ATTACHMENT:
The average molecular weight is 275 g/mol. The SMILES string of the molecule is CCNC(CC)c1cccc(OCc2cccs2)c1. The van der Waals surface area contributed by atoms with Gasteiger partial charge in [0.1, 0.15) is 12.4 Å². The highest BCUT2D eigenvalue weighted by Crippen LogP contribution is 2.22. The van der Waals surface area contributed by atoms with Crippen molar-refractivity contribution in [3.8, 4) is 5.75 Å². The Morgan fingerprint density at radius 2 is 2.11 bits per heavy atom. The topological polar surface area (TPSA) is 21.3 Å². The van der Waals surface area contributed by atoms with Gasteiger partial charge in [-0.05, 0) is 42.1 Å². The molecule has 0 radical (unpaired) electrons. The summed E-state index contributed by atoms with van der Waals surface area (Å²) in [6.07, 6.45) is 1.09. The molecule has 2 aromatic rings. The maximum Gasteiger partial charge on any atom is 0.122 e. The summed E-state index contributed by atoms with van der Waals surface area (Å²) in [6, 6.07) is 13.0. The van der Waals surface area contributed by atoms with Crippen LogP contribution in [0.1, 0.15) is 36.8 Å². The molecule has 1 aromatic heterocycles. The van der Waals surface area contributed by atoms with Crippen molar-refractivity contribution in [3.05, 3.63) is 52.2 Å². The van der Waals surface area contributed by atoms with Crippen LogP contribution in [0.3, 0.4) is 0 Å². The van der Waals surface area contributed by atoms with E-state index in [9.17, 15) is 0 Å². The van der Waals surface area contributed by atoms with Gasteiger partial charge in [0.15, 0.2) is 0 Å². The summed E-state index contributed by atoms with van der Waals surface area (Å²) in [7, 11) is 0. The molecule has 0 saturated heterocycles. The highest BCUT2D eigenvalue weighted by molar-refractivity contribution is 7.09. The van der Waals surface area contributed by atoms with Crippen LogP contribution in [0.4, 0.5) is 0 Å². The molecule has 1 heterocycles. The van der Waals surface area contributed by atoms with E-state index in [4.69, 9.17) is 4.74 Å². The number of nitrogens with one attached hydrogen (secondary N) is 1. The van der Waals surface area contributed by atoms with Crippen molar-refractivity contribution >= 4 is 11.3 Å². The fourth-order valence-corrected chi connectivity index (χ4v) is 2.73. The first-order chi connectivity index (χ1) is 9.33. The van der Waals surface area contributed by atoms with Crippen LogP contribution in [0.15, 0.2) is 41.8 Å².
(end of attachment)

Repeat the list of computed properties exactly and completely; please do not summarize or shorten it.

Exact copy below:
The average molecular weight is 275 g/mol. The SMILES string of the molecule is CCNC(CC)c1cccc(OCc2cccs2)c1. The van der Waals surface area contributed by atoms with Gasteiger partial charge in [0.1, 0.15) is 12.4 Å². The highest BCUT2D eigenvalue weighted by Crippen LogP contribution is 2.22. The van der Waals surface area contributed by atoms with Crippen molar-refractivity contribution in [3.8, 4) is 5.75 Å². The Morgan fingerprint density at radius 2 is 2.11 bits per heavy atom. The topological polar surface area (TPSA) is 21.3 Å². The van der Waals surface area contributed by atoms with Gasteiger partial charge in [-0.05, 0) is 42.1 Å². The molecule has 0 radical (unpaired) electrons. The summed E-state index contributed by atoms with van der Waals surface area (Å²) in [6.07, 6.45) is 1.09. The molecule has 2 aromatic rings. The maximum Gasteiger partial charge on any atom is 0.122 e. The summed E-state index contributed by atoms with van der Waals surface area (Å²) in [6, 6.07) is 13.0. The van der Waals surface area contributed by atoms with Crippen LogP contribution in [0.1, 0.15) is 36.8 Å². The molecule has 1 aromatic heterocycles. The van der Waals surface area contributed by atoms with Crippen molar-refractivity contribution in [3.05, 3.63) is 52.2 Å². The van der Waals surface area contributed by atoms with Crippen LogP contribution in [0.3, 0.4) is 0 Å². The van der Waals surface area contributed by atoms with E-state index in [9.17, 15) is 0 Å². The van der Waals surface area contributed by atoms with Gasteiger partial charge in [0.15, 0.2) is 0 Å². The summed E-state index contributed by atoms with van der Waals surface area (Å²) in [7, 11) is 0. The molecule has 0 saturated heterocycles. The highest BCUT2D eigenvalue weighted by molar-refractivity contribution is 7.09. The van der Waals surface area contributed by atoms with Crippen LogP contribution in [0.4, 0.5) is 0 Å². The molecule has 1 heterocycles. The van der Waals surface area contributed by atoms with E-state index in [4.69, 9.17) is 4.74 Å². The number of nitrogens with one attached hydrogen (secondary N) is 1. The van der Waals surface area contributed by atoms with Crippen molar-refractivity contribution >= 4 is 11.3 Å². The fourth-order valence-corrected chi connectivity index (χ4v) is 2.73. The first-order chi connectivity index (χ1) is 9.33. The van der Waals surface area contributed by atoms with Crippen LogP contribution in [0.15, 0.2) is 41.8 Å².